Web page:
the only person who even notices, much less cares. What begins as a good-natured attempt to deliver some make-up work tumbles headlong into a quest deep into hillbilly noir in an attempt to verify that there is still some good in what appears to be a crumbling world.
Ellis is pitted against a preacher’s son whose sociopathic tendencies have seeped into the fabric of small-town life, and he is partnered with The Drew—full-time assistant principal, part-time private detective—who wears both his old coach’s whistle and his monotonous family life like veritable Albatrosses. He explores each dark crevice of backwoods Arkansas as both a literal nightmare of gothic possibilities and an analogous depiction of his inner struggles with adulthood.
Reluctantly, Ellis comes to the realization that Spencer’s disappearance is directly linked to whatever happened to that little girl. Unfortunately, others have made the same discovery. Somewhere in a stack of ungraded essays, Spencer has revealed the horrific truth behind the brutal murder and burial of a six-year-old girl. And it doesn’t much feel like anyone wants that truth to emerge. Even Ellis is unsure of how much he cares. He only knows that in order to believe in his ability to be a husband or father, for some reason, he must find Spencer.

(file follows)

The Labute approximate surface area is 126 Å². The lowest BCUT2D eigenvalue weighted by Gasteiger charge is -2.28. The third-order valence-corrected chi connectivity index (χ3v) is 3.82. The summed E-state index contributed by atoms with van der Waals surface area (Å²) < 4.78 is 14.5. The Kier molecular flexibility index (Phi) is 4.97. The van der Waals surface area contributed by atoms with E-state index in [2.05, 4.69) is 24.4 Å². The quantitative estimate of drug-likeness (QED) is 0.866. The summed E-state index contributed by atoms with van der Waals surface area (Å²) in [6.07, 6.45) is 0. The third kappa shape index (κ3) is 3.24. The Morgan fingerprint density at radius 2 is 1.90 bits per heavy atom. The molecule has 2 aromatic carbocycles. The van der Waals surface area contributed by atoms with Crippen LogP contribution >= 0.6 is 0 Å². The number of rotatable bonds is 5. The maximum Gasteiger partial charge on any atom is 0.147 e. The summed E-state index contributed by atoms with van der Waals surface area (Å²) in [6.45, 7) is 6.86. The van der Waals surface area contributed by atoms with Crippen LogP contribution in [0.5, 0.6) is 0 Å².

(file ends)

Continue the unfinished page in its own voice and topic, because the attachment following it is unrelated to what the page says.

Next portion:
Among the swirling depravity of society, the crippling panic of impending parenthood, and the mounting scrap heap of seventh grade essays, one Arkansas town sees two kids go missing. Ellis Mazer only wants to find one of them. And if he can pull that off, he might not ever become a good teacher, but he might at least become a good person.
I’m going to start this review with a simple statement: Matt Coleman is an exceptional writer. I’m not sure he’s an exceptional novelist quite yet, but his ability to paint a stunningly vivid picture of the boredom, hopelessness, brutality, honor, desperation, loyalty and beauty all wrapped up in a small rural town in Arkansas is gorgeous and heartbreaking at the same time. His characters are both honest and flawed with just the right amount of quirkiness to add a bit of depth and reality.
Now that I’ve heaped him with lavish praise, I also have to douse him with a splash of criticism:
All of these issues are nitpicky at best. In the end, Matt Coleman is the kind of self-published author book bloggers love to come across: a genuine writing talent with outlandish potential clearly evident even in his debut novel. I highly recommend Juggling Kittens and encourage everyone to keep eyes on Mr. Coleman. I know I’ll be watching for his follow up novel with eager anticipation.
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